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Divide and conquer

Room dividers can turn an open-plan zone into multi-use spaces with separation and privacy. Find out how to divide a space instantly and inexpensively.

Photo courtesy of Raw Edge furniture


Kate Veteri

28 July 2021

While open-plan living is a popular concept, many homeowners still desire cosy places to escape – and room dividers can instantly make something out of nothing. Discover five clever options that are stylish, flexible and affordable.
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Room dividers can instantly make something out of nothing.
Photo courtesy of Porta.

Partition walls

A vertical divider segregates the room without building a structural wall. Generally, it’s a non-load-bearing wall so it’s easily constructed and may be removed if required. A variety of materials can be used, but the most popular is timber. Partition walls are fixed without a door while slats provide light and airflow without compromising an open-room design. 

If you prefer a non-static room divider, wooden platforms can be fixed on pivots. This provides flexibility – the room can be open plan or can become separate zones. 

Aesthetic elements can be introduced to a lightweight divider, such as colour and texture. In addition, LED strip lighting, which can be installed along the edges of the timber, is both individualistic and energy-efficient.
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Vertical timber divider.
Photo courtesy of Porta.


An open-back shelving unit separates the area and offers storage options where books and decorative objects can be positioned. Or why not try a vertical indoor garden, which can help reduce noise and improve air quality? It will add a tranquil feel and an extra layer of insulation. Overall, these units separate rooms without making the space feel cramped. 

While a divider can take away the spacious feel of open-plan living, turn to interior designers for some inside tips. A popular trick is to add mirrored glass to some of the shelves. Here, adding natural light makes the space feel bigger and brighter. 
Photo courtesy of Raw Edge furniture  
Photo courtesy of Raw Edge furniture 


Robust and sleek, glass units are as varied as your imagination. A black framed glass divider exudes an industrial feel with different patterns, opacities and tones on offer. Frosted or opaque glass allows for privacy but can sometimes make the space feel smaller. Consider etched decorative glass or a mix of frosted and clear glass. 

To add warmth and personality to the space, try a contemporary pattern such as curved framing or differing rectangular sizes. Offset the glass units with an inset niche to add an architectural touch.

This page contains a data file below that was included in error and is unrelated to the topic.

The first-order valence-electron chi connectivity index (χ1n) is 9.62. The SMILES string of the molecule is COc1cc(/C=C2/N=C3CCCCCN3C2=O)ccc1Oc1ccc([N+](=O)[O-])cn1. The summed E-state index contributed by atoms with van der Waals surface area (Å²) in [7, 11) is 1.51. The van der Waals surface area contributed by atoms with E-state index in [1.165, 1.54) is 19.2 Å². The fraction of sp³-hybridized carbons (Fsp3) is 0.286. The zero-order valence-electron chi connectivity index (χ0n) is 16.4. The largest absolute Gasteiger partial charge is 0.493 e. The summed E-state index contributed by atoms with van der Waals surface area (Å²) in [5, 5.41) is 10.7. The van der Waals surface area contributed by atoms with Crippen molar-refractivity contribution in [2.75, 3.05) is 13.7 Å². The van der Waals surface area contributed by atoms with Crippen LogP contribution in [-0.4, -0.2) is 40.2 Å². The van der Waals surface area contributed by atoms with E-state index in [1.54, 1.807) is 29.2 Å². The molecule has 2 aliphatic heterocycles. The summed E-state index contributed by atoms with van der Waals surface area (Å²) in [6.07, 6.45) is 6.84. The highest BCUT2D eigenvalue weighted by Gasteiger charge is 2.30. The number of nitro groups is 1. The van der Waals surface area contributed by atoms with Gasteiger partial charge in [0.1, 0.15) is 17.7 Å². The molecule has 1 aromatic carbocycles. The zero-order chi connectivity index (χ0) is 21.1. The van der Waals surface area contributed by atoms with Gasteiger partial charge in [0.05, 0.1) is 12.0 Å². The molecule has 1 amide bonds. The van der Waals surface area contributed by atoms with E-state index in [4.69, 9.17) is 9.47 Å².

To prevent a corporate feel, make sure the glass divider doesn’t run the length of the room – or have a door installed. This would make it feel commercial in a residential environment. 

Surprisingly, stained glass design is not confined to Federation windows in heritage properties these days. Whether it’s abstract or expressionist, stained glass makes a strong design statement. 
Industrial style glass divider.

Shoji screens

The Japanese-style shoji screen is a lightweight sliding screen consisting of a wooden framework with a durable translucent acrylic insert. For a more traditional effect, try the white Japanese ‘washi’ paper. When positioned, the screen softly diffuses light throughout the house. It’s so lightweight, it can be easily moved to a different space. 

A shoji screen or door is less intrusive to the eye and works seamlessly with surrounding white walls. While the original screen features dark, moody frames, a range of timbers are now on offer to complement the interior’s colour palette. 
Japanese shoji style screen.


Drawing inspiration from design elements of the past, an olde-worlde screen can bring warmth to any room. Originating in China in the 4th century, the portable four-panel screen features ornate design that ranges from birds and flowers to buildings and waterfalls. Now available from quality design firms, the new versions provide a touch of art to the home. 

These oriental screens were embraced – and reinterpreted – by European artists in the 17th century. They were soon utilised for privacy purposes, particularly in women’s dressing rooms – making them ideal to divide a room. 
Throughout the centuries, the divider has changed but has always held its strength as a form-and-function winner. 

Over time, a slight inclusion – wheels – has become a must-have as it offers flexibility in a room. As a decorative touch, add a thin piece of wood around the base to cleverly conceal the wheels.
For a low-key privacy option, large plants may be the answer. Indoor plants placed in large pots – in any colour, shape, size or pattern – makes a design statement. It’s a great way to bring a slice of nature indoors while still providing you with the benefits of room division.

Not an HIA member yet? By joining Australia’s largest national association for the residential building industry, you’ll get access to a range of member benefits, as well as industry products and business services designed to help you manage, operate and grow.

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